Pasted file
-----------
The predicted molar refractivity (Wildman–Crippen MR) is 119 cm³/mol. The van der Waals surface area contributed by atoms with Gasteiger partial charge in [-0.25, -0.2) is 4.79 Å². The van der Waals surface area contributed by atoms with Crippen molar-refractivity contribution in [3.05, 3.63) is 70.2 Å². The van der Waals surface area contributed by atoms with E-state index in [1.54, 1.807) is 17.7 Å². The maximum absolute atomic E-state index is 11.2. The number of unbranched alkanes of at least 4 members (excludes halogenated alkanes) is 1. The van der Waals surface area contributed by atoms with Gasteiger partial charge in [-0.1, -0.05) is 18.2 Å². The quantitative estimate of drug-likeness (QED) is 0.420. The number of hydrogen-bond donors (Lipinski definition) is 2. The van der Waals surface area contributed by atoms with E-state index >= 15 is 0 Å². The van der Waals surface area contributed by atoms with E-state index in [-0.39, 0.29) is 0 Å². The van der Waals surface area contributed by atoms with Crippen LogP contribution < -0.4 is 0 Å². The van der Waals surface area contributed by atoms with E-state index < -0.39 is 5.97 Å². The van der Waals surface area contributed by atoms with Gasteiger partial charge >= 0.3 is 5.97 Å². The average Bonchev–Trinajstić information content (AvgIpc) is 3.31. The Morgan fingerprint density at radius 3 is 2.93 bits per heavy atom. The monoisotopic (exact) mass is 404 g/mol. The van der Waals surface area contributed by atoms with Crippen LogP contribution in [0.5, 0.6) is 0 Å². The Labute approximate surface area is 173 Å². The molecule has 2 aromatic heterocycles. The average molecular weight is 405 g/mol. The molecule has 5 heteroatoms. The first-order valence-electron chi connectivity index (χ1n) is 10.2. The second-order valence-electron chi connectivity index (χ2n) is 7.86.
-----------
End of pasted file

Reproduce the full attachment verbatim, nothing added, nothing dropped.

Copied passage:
The predicted molar refractivity (Wildman–Crippen MR) is 119 cm³/mol. The van der Waals surface area contributed by atoms with Gasteiger partial charge in [-0.25, -0.2) is 4.79 Å². The van der Waals surface area contributed by atoms with Crippen molar-refractivity contribution in [3.05, 3.63) is 70.2 Å². The van der Waals surface area contributed by atoms with E-state index in [1.54, 1.807) is 17.7 Å². The maximum absolute atomic E-state index is 11.2. The number of unbranched alkanes of at least 4 members (excludes halogenated alkanes) is 1. The van der Waals surface area contributed by atoms with Gasteiger partial charge in [-0.1, -0.05) is 18.2 Å². The quantitative estimate of drug-likeness (QED) is 0.420. The number of hydrogen-bond donors (Lipinski definition) is 2. The van der Waals surface area contributed by atoms with E-state index >= 15 is 0 Å². The van der Waals surface area contributed by atoms with E-state index in [-0.39, 0.29) is 0 Å². The van der Waals surface area contributed by atoms with Crippen LogP contribution < -0.4 is 0 Å². The van der Waals surface area contributed by atoms with E-state index < -0.39 is 5.97 Å². The van der Waals surface area contributed by atoms with Gasteiger partial charge >= 0.3 is 5.97 Å². The average Bonchev–Trinajstić information content (AvgIpc) is 3.31. The Morgan fingerprint density at radius 3 is 2.93 bits per heavy atom. The monoisotopic (exact) mass is 404 g/mol. The van der Waals surface area contributed by atoms with Crippen LogP contribution in [0.5, 0.6) is 0 Å². The Labute approximate surface area is 173 Å². The molecule has 2 aromatic heterocycles. The average molecular weight is 405 g/mol. The molecule has 5 heteroatoms. The first-order valence-electron chi connectivity index (χ1n) is 10.2. The second-order valence-electron chi connectivity index (χ2n) is 7.86.